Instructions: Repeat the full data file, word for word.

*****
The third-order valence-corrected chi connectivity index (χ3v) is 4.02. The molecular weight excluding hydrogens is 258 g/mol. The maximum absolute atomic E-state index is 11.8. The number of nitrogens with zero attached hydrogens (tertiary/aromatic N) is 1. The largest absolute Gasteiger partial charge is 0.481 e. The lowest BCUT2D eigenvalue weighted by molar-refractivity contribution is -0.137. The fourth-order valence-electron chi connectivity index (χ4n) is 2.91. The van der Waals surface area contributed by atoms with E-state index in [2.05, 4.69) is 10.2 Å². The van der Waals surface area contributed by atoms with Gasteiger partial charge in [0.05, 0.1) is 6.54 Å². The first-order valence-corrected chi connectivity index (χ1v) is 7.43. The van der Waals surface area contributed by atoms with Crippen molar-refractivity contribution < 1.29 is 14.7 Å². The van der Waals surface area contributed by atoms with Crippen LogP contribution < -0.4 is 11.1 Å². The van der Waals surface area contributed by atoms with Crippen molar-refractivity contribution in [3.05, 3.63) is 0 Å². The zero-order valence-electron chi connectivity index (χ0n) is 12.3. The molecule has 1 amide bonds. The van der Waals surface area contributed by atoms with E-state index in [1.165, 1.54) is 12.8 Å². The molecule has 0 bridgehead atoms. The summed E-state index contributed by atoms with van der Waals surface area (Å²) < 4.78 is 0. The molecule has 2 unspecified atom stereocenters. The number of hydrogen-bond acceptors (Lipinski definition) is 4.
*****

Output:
The third-order valence-corrected chi connectivity index (χ3v) is 4.02. The molecular weight excluding hydrogens is 258 g/mol. The maximum absolute atomic E-state index is 11.8. The number of nitrogens with zero attached hydrogens (tertiary/aromatic N) is 1. The largest absolute Gasteiger partial charge is 0.481 e. The lowest BCUT2D eigenvalue weighted by molar-refractivity contribution is -0.137. The fourth-order valence-electron chi connectivity index (χ4n) is 2.91. The van der Waals surface area contributed by atoms with E-state index in [2.05, 4.69) is 10.2 Å². The van der Waals surface area contributed by atoms with Gasteiger partial charge in [0.05, 0.1) is 6.54 Å². The first-order valence-corrected chi connectivity index (χ1v) is 7.43. The van der Waals surface area contributed by atoms with Crippen molar-refractivity contribution < 1.29 is 14.7 Å². The van der Waals surface area contributed by atoms with Crippen LogP contribution < -0.4 is 11.1 Å². The van der Waals surface area contributed by atoms with Crippen molar-refractivity contribution in [3.05, 3.63) is 0 Å². The zero-order valence-electron chi connectivity index (χ0n) is 12.3. The molecule has 1 amide bonds. The van der Waals surface area contributed by atoms with E-state index in [1.165, 1.54) is 12.8 Å². The molecule has 0 bridgehead atoms. The summed E-state index contributed by atoms with van der Waals surface area (Å²) < 4.78 is 0. The molecule has 2 unspecified atom stereocenters. The number of hydrogen-bond acceptors (Lipinski definition) is 4.